Google Sight Seeing (maps)
My new addiction is googlesightseeing – why bother seeing the world for real? – people send him Google satellite images of people and places around the earth doing crazy things. One of a guy peeing in the desert in Africa (thrilling discussion here), “keeping up with the Joneses” (rows and rows of long piers in…
My new addiction is googlesightseeing – why bother seeing the world for real? – people send him Google satellite images of people and places around the earth doing crazy things. One of a guy peeing in the desert in Africa (thrilling discussion here), “keeping up with the Joneses” (rows and rows of long piers in Texas), whale-spotting, and monitoring where Google uses *stock* imagery (such as the pre-hurricane Katrina images of New Orleans fiasco that broke last week).
There’s a physical hardcopy book called Off the Map. Perhaps Big Brother Road Tour would be more appropriate?
EDIT (TO BE MORE GROWN UP): On the off chance that you are starting to feel this blog is getting too personal, superficial and un-businesslike (reeeeaaaaallly?) here’s what I was thinking about: Top Gear used this blog (googlesightseeing) to notify everyone of a Bugatti Veyron test drive at a top secret Volkswagen facility in Germany.
The BBC’s Top Gear program recently took the Bugatti Veyron for a quick test drive — a very quick test drive1. James May was asked to test the car’s top speed, and there was apparently only one place in the world it could be done — Volkswagen’s super-secret test facility in Germany, Ehra-Lessien.
Why? Because Ehra-Lessien has an unbroken straight 9 kilometres in length, which you can see running along the top of our thumbnails. It’s so long, that if you stood on one side of the straight, you wouldn’t be able to see the other end due to the curvature of the Earth. Seriously, this straight is enormous. One or two thumbnails just couldn’t do it justice, so we’ll do it in two parts. Here’s the northern end…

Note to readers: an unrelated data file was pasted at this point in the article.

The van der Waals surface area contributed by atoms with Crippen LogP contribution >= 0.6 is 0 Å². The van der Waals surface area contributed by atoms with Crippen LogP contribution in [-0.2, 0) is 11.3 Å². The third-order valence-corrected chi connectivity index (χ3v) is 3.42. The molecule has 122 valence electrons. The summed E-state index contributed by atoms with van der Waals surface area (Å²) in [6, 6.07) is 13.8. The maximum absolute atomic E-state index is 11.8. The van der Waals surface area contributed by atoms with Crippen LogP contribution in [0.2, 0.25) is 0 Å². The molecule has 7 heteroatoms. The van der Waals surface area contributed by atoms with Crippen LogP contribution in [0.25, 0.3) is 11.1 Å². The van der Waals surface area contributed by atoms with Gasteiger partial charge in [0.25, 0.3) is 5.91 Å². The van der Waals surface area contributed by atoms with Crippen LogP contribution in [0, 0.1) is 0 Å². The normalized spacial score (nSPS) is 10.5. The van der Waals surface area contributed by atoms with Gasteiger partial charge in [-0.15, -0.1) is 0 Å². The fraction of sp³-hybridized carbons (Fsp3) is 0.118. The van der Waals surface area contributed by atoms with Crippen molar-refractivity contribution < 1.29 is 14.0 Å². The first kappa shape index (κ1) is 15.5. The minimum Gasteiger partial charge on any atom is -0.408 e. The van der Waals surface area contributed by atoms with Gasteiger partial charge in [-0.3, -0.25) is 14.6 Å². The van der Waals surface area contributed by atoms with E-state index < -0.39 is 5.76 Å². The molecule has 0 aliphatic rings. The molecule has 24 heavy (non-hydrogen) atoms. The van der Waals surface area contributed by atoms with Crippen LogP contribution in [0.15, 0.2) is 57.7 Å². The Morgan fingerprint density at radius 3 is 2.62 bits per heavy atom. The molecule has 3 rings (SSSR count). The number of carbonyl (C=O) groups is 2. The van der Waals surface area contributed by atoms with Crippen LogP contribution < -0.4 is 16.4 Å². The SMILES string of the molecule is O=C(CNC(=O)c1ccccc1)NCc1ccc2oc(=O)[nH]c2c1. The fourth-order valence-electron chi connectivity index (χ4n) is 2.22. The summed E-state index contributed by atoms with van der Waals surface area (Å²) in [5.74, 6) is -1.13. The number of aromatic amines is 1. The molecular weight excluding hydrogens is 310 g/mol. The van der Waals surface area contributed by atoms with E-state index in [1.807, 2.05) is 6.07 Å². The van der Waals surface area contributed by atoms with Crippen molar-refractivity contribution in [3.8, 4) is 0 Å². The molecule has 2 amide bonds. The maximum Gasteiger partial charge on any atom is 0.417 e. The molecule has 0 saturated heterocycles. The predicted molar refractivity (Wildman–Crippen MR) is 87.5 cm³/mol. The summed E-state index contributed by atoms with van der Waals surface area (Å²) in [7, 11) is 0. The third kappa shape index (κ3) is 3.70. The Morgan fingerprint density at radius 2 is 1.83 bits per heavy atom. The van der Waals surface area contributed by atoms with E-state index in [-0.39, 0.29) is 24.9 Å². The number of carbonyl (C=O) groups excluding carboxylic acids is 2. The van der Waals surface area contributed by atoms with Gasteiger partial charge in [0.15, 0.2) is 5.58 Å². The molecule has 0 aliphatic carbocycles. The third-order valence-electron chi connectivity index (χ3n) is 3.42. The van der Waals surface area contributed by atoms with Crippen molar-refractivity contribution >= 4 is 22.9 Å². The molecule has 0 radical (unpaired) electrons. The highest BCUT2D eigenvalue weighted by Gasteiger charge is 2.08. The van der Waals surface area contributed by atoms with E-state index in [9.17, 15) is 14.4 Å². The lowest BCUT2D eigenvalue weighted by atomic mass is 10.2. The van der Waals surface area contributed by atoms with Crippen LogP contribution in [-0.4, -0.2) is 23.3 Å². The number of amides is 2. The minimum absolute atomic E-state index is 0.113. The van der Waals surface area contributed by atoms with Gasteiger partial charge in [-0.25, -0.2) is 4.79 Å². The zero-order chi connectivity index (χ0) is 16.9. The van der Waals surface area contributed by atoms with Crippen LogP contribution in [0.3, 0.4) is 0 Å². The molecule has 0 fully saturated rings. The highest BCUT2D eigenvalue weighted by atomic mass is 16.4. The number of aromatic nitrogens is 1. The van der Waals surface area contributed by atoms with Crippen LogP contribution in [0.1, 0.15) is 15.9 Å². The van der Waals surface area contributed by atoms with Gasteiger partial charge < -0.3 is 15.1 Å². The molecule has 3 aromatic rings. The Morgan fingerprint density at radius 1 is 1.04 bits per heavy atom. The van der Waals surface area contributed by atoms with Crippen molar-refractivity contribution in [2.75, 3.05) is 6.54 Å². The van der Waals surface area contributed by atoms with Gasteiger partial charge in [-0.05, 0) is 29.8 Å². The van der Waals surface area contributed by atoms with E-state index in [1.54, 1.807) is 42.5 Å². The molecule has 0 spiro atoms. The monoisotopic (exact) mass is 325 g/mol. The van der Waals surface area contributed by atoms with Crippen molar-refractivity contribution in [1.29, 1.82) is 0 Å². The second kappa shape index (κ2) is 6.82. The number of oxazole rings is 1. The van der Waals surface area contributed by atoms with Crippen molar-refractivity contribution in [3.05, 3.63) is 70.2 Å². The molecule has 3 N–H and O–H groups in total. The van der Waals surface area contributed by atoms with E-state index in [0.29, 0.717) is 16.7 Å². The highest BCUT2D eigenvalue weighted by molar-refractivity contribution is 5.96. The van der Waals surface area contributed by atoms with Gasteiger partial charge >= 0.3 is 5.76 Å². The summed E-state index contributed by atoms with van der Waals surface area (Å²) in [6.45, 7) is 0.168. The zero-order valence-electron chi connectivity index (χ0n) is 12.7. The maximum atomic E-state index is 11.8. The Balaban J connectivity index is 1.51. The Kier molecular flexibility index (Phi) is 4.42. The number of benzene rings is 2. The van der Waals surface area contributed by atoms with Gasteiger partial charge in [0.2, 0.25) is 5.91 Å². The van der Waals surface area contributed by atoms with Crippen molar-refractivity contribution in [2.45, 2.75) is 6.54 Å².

…and then we have to skip a couple of thumbnails before we get to the southern end!
There’s several cars visible on the straight, including one that seems to be going really very fast.
There’s also a small blob — which is either some kind of bug on the image, or a very strange new kind of concept-tractor.
Anyway, while May couldn’t get the Veyron up to its theoretical top speed, he did manage to equal the fastest speed of any production road car, reaching an almost incomprehensible 253 miles, or 407 kilometres per hour2 on this very straight. You can watch the clip on Google Video to really get a feel for how fast that is.
Thanks to Top Gear.
As a marketing tool, getting the word out to a top blogger or two, in a truly creative marketing way (*secret piccies by secret satellite of a secret test track of a top-secret car*) will do more for your brand than the millions you spend on advertising in traditional media. Plus it’s cool.
Anyway, it’s raining, so I’m going to disappear into World of Warcraft for a few hours. For Teh (!) Horde!